John Daly, John II win PNC but are pushed to brink by Tiger, Charlie Woods
ORLANDO, Fla. — Tiger Woods might not be ready for tour-level golf. He can still deliver quite a show.
In a remarkable return from a car crash 10 months ago that badly damaged his right leg, Woods and 12-year-old son Charlie set a tournament record with 11 straight birdies and pushed John Daly and his college son all the way to the finish Sunday in the PNC Championship.
Daly and John Daly II, a freshman at Arkansas, won by two shots. It might have been the widest Woods ever smiled after a runner-up finish.
“The fact that I’m able to have this opportunity this year — even a couple weeks ago we didn’t really know whether or not I would be doing this,” Woods said. “But here we are. And we had just best time ever.”
The birdie streak ended on the final hole, allowing Team Daly room for error they didn’t need.
Daly birdied the 16th hole to regain the lead and they stayed in front when Woods and his son both chipped too strong on the par-5 closing hole and missed 8-foot birdie putts. Daly and John Daly II two-putted for birdie on the 18th for a 57 and set the record that mattered.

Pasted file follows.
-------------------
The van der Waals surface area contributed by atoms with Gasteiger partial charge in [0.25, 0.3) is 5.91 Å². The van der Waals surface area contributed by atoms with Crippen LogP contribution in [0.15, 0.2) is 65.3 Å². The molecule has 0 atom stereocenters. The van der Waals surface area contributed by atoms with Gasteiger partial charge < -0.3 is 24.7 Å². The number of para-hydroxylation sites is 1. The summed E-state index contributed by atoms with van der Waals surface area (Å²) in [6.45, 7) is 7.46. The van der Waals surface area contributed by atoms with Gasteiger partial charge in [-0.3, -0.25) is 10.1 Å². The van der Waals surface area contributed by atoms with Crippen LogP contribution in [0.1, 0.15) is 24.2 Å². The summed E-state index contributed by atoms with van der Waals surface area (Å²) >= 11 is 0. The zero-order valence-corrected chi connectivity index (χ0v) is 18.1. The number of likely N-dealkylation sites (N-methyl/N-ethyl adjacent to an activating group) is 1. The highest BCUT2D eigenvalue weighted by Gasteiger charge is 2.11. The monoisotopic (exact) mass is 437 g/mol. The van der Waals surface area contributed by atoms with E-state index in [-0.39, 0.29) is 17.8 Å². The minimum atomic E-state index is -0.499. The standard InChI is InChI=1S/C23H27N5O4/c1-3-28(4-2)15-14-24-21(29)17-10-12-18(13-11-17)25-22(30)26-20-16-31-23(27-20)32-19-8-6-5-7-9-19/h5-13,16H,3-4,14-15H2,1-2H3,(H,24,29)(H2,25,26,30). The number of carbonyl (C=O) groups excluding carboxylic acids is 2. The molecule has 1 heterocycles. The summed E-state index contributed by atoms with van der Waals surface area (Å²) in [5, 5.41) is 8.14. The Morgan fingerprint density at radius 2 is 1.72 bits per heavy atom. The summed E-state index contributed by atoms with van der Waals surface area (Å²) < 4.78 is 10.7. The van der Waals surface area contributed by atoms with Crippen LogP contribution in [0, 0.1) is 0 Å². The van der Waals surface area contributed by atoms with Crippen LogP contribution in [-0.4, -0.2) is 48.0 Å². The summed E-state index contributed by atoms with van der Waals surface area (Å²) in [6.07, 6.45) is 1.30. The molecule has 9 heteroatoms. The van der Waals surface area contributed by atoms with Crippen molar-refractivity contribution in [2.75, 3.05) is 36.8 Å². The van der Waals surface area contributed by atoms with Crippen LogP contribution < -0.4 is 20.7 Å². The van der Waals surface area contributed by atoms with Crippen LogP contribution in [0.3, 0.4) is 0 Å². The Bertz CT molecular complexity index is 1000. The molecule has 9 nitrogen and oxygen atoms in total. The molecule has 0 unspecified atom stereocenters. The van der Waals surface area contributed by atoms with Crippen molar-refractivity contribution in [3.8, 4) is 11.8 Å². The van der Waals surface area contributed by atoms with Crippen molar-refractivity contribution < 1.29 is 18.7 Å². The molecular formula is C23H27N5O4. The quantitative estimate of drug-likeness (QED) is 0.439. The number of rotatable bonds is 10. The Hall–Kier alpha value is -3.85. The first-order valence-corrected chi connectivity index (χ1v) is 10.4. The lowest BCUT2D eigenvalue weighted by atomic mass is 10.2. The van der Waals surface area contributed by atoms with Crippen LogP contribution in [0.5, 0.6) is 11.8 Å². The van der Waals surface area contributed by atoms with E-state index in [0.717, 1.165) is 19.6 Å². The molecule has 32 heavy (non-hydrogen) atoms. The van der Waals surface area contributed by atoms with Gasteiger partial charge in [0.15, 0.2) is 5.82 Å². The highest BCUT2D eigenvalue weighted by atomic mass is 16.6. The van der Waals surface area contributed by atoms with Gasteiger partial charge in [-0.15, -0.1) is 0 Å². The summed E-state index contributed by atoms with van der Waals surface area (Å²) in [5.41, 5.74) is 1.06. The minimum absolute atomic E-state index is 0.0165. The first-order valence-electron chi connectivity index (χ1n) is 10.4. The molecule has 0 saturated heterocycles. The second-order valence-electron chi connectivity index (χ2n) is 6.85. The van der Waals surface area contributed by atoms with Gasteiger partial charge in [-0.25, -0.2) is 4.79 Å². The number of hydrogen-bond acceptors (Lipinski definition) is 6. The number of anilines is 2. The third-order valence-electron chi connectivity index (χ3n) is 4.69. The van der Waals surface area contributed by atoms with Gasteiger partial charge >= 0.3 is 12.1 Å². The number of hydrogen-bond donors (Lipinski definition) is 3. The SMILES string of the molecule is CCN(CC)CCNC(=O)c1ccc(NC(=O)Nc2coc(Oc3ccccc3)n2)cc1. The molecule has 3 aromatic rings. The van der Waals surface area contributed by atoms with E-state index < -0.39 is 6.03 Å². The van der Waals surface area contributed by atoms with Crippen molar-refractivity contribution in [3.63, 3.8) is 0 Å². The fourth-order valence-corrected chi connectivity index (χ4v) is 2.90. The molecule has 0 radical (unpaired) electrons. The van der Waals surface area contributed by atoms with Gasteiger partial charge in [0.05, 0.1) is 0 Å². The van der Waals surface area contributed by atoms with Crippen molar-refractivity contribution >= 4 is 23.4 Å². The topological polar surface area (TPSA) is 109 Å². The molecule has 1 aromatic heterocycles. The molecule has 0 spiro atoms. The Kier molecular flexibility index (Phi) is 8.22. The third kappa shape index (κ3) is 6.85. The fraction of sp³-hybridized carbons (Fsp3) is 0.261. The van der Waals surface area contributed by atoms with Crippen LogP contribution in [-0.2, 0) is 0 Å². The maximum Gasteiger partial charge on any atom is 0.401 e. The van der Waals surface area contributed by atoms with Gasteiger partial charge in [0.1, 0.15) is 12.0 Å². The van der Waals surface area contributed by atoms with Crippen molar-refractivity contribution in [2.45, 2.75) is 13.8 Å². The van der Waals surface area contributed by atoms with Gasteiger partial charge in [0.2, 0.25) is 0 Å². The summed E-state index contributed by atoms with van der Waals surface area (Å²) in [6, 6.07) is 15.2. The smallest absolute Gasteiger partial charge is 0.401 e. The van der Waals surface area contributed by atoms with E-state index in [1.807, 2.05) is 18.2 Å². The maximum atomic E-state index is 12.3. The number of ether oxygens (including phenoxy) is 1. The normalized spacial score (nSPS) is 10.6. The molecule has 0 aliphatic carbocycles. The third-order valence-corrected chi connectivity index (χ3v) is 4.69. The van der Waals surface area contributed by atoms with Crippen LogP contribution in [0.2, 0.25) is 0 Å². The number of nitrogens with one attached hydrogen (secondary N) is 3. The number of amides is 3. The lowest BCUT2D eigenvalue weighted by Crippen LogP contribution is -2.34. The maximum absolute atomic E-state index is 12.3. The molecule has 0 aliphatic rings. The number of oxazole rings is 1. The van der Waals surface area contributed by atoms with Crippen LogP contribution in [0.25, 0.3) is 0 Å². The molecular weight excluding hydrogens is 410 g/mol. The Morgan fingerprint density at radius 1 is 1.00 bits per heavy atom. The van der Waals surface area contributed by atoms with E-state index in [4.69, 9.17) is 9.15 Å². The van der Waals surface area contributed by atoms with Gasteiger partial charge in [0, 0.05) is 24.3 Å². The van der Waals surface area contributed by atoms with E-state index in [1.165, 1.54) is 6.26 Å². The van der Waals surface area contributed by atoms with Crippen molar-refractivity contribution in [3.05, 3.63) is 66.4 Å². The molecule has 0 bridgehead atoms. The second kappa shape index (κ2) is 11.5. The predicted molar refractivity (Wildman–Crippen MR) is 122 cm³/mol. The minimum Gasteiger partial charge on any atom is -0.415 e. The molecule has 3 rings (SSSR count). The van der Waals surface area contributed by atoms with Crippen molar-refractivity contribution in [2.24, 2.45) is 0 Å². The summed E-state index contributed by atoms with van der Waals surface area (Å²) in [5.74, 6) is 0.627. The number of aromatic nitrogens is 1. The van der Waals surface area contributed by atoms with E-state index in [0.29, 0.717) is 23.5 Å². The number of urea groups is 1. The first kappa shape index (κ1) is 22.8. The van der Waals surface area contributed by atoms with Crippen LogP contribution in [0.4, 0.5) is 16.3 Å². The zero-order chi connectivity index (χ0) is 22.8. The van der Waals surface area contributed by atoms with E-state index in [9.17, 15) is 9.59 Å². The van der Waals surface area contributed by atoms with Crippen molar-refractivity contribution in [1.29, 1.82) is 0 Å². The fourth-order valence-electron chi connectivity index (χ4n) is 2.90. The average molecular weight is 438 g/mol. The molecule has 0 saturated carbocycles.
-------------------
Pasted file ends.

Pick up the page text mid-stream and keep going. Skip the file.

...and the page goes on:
They finished at 27-under par, breaking by one the tournament mark set by Davis Love III and his son three years ago.
The most popular offseason event that pairs major champions and a family member suddenly felt tense on a warm Florida afternoon, all because of Woods and everything that led to him playing again.
Woods suffered multiple injuries to his right leg on Feb. 23 when his SUV traveling about 85 mph crashed through a median and down a hill in the Los Angeles suburbs.
He said amputation was a possibility. It took three months for him to get on his feet with help of crutches. And he ended the year in a Sunday red shirt, holing birdie putts and delivering short irons that led to one birdie after another and a chase that felt like old times.
This wasn’t just about Woods. His son, playing this event for the second straight year, delivered the goods down the stretch, particularly a 5-iron to 4 feet on the par-3 17th that gave them a tie for the lead going to the 18th.
Team Daly was two groups behind and held it steady.
It was only one month ago when Woods first posted a three-second video showing him hitting a short iron with the message, “Making progress.” He was hitting balls at the back of the range at Albany in the Bahamas two weeks ago. He was able to ride a cart at the Ritz-Carlton Golf Club Orlando, which helped him get by in the 36-hole event.
And he kept insisting that tour-level golf is still a long way and a lot of work ahead of him.
But there was no shortage of birdies, big shots and loads of hopes for a fairy tale end.
“The competitive juices, they are never going to go away. This is my environment,” Woods said. “This is what I’ve done my entire life. I’m just so thankful to be able to have this opportunity to do it again.”